A Life on Display

Jan 182006
Authors: Jenny Ivy, Julie Abiecunas

Exhibition designer and CSU emeritus Jack Curfman does not need photographs to remember his own legendary life. His personal collection of artwork acquired throughout the past 50 years of his career is a visual diary on its own.

"Art is the record of the history of man," Curfman said, pointing out beaded leather African belt he acquired in Kenya as he walked through his latest exhibition, which is scheduled to open Saturday. The event will be a tribute to the designer after 20 years since first opening the Jack Curfman Gallery in the Lory Student Center (LSC).

The exhibition entitled, "Gifts of My Past: The Eclectic Collection of Jack Curfman," is yet another first for Curfman after 50 years of successfully orchestrating gallery openings throughout Colorado, at CSU and around the globe.

For the first time, visitors to the Jack Curfman gallery in the LSC will be able to see Curfman's own personal art collection, showcasing everything from kitchen dishes that once belonged to his mother to one-of-a-kind photos and paintings given to him as gifts.

"It's a kind of history lesson," Curfman said. "A lot of it is education, but it's also just fun to come in and see all this eclectic stuff."

True to its title, the eclectic collection will feature a diverse selection of art from various cultures hand-picked for display by Curfman. The designer included an extensive display of objects, which all have a story behind them.

"I save everything," he said, adding that many of the objects are gifts from artists he worked with and opened exhibitions for.

"In my background, I never saw separation between the fine arts and the crafts," Curfman said, noting that many of his selected artifacts, such as a typewriter from his years as a CSU student, should be viewed for their design.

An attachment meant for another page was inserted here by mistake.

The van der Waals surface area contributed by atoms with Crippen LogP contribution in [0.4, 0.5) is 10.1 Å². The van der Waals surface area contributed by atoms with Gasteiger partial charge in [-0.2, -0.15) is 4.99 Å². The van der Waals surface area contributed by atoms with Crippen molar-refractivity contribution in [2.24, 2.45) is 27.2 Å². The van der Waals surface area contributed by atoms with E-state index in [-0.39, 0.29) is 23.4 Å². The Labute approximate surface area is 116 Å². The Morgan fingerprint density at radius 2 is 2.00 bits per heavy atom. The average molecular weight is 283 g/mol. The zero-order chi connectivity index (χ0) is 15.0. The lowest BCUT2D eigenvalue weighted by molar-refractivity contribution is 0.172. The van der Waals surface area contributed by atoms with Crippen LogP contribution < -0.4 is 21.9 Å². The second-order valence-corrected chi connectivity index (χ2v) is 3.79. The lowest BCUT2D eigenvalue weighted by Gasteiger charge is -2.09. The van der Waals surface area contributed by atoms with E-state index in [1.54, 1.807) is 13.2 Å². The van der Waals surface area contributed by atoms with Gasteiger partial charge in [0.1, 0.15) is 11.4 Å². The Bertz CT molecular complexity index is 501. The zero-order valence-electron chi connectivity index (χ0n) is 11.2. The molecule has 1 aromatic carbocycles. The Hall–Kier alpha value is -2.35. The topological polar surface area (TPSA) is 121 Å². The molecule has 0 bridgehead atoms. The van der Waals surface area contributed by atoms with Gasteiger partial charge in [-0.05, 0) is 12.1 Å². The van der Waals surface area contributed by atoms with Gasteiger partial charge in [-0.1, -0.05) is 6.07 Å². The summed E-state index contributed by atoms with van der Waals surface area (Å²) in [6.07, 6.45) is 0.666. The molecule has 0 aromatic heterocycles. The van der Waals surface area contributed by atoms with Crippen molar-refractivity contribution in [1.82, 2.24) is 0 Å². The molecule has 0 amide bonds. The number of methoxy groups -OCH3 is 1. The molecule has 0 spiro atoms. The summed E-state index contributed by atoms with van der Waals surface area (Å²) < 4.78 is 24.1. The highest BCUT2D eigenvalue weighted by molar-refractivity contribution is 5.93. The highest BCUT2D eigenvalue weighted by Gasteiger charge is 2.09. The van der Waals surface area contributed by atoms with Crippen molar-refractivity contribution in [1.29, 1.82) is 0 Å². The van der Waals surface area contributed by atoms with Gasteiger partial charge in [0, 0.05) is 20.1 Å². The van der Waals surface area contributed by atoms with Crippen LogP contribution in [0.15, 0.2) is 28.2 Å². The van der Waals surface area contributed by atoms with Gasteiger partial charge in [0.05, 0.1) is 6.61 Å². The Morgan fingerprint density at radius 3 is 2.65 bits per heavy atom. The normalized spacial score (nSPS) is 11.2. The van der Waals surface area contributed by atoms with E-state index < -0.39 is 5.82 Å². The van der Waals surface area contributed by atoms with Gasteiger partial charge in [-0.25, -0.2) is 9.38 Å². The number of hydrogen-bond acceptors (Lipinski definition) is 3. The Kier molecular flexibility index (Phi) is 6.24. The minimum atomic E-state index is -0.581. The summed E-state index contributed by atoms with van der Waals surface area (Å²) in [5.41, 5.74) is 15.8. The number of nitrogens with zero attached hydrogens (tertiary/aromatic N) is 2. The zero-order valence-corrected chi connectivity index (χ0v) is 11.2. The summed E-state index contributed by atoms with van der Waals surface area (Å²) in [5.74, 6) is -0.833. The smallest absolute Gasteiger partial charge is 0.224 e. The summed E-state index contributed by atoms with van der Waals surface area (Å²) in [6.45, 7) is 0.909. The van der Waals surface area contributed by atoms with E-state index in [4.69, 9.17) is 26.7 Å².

Some of the work Curfman has completed over the years includes set design for CSU Opera and Open Stage Opera, first exhibition design for the Lincoln Center, including all exhibitions since, numerous bank and home designs and the interior design of the Fort Collins Museum.

While all of the above have arguably been tremendous contributions to the Fort Collins and CSU communities, Matt Helmer, director of Lory Student Center Arts Programs, believes Curfman's greatest work may lie on a more personal scale.

"Perhaps the most important contributions have been those that are less visible, through his work with student staff members in the gallery and students in the classroom during the 50 years he taught at CSU, Jack has inspired and encouraged so many people," Helmer said. "Those are the contributions that, when all is said and done, probably mean the most."

For Curfman, the exhibit represents all that has had a meaning in his life and he hopes it will be just as personal to visitors as it is to him.

"For me it's just a fun exhibit. I'm eclectic in my mind," Curfman said. "I hope (visitors) will see things that will spark memories. I hope they see things apart of my life that were apart of theirs too."

A rededication of the Jack Curfman Gallery will begin at 1 p.m. on Saturday, and the exhibit officially opens to the public on Jan. 23 with a reception from 4 to 6 p.m.

 Posted by at 5:00 pm

Sorry, the comment form is closed at this time.